Covid News: New Work City Police Union Sues Over Vaccine Mandate


Despite the city’s newly enforced vaccination mandate, which requires all municipal workers to have gotten at least one coronavirus vaccine dosage by November 1, the city’s main police union urged a judge on Monday to enable unvaccinated police officers to continue working.

The Police Benevolent Association of New York challenged a vaccine mandate for police officers that does not provide for the alternative of being tested weekly instead of getting vaccinated, according to a lawsuit filed on Staten Island, which has a lower vaccination rate than the citywide average.


The complaint also alleged that the order, which was announced by the mayor last week, did not include enough safeguards for police who may oppose to the immunizations due to religious views. Mayor Bill de Blasio has stated that the city will provide “religious accommodation,” although “genuine religious exemptions” are uncommon.

While most cases seeking to overturn government vaccination mandates in New York and elsewhere have failed, certain federal courts have looked to be more amenable to claims that target vaccine mandates specifically because they do not accommodate religious views.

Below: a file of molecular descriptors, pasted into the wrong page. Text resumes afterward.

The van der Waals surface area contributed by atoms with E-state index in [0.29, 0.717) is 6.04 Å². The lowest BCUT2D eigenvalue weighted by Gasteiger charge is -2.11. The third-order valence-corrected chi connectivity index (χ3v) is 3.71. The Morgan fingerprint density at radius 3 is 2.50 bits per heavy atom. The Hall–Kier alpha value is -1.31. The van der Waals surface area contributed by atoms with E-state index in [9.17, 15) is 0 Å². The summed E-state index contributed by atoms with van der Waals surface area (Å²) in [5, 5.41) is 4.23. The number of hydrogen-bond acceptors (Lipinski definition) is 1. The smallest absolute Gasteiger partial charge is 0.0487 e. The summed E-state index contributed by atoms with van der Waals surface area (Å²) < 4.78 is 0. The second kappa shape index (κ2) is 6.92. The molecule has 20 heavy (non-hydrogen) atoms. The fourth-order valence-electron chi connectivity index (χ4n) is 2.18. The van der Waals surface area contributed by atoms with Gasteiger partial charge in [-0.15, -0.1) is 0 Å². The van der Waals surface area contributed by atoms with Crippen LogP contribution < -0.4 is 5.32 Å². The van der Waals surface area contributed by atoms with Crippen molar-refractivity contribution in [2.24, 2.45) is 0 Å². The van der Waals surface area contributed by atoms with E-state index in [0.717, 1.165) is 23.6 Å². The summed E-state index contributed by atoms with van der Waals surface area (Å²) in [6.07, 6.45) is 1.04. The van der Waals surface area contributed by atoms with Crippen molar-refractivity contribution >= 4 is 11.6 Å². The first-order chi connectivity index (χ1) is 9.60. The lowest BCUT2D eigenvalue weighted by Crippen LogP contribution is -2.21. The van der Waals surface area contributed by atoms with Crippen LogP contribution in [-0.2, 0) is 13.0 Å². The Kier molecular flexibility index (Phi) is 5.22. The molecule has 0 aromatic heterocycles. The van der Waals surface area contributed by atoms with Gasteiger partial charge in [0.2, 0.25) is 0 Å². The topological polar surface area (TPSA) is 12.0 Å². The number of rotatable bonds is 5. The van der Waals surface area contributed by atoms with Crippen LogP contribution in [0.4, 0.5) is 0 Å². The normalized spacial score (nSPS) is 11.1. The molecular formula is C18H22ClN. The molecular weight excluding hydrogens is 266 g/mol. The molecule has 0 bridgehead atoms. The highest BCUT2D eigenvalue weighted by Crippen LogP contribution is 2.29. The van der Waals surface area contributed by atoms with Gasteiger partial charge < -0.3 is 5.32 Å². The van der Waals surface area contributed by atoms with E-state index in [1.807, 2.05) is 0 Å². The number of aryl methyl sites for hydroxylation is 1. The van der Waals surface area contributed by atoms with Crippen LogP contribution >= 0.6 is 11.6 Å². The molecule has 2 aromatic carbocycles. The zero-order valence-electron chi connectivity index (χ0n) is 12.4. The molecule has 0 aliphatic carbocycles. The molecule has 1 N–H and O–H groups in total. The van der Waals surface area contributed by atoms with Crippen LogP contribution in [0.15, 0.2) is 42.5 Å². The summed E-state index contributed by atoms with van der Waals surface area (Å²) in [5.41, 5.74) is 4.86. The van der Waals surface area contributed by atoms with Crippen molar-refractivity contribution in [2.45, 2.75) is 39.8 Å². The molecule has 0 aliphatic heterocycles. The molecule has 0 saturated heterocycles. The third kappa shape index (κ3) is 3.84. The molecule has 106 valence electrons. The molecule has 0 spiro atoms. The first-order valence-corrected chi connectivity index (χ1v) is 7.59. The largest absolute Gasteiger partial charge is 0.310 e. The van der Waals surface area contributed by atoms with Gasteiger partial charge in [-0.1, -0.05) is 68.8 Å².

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Despite Covid being by far the most prevalent cause of officer duty-related deaths this year and last, according to the Officer Down Memorial Page, police unions throughout the country are lobbying members to reject Covid vaccine mandates.

The city did not allow officers enough time to request religious exemptions, according to the complaint filed by the New York police union. To avoid being placed on paid leave, officers requesting exemptions must apply by Wednesday, one week after the order was issued.

As of this week, over 70% of NYPD personnel have gotten at least one coronavirus vaccination injection. The P.B.A., which includes rank-and-file officers, has usually supported a previous policy that enabled unvaccinated personnel to be tested for the virus on a weekly basis. According to the complaint, the “test-or-vax” provision was effective in ensuring public safety.

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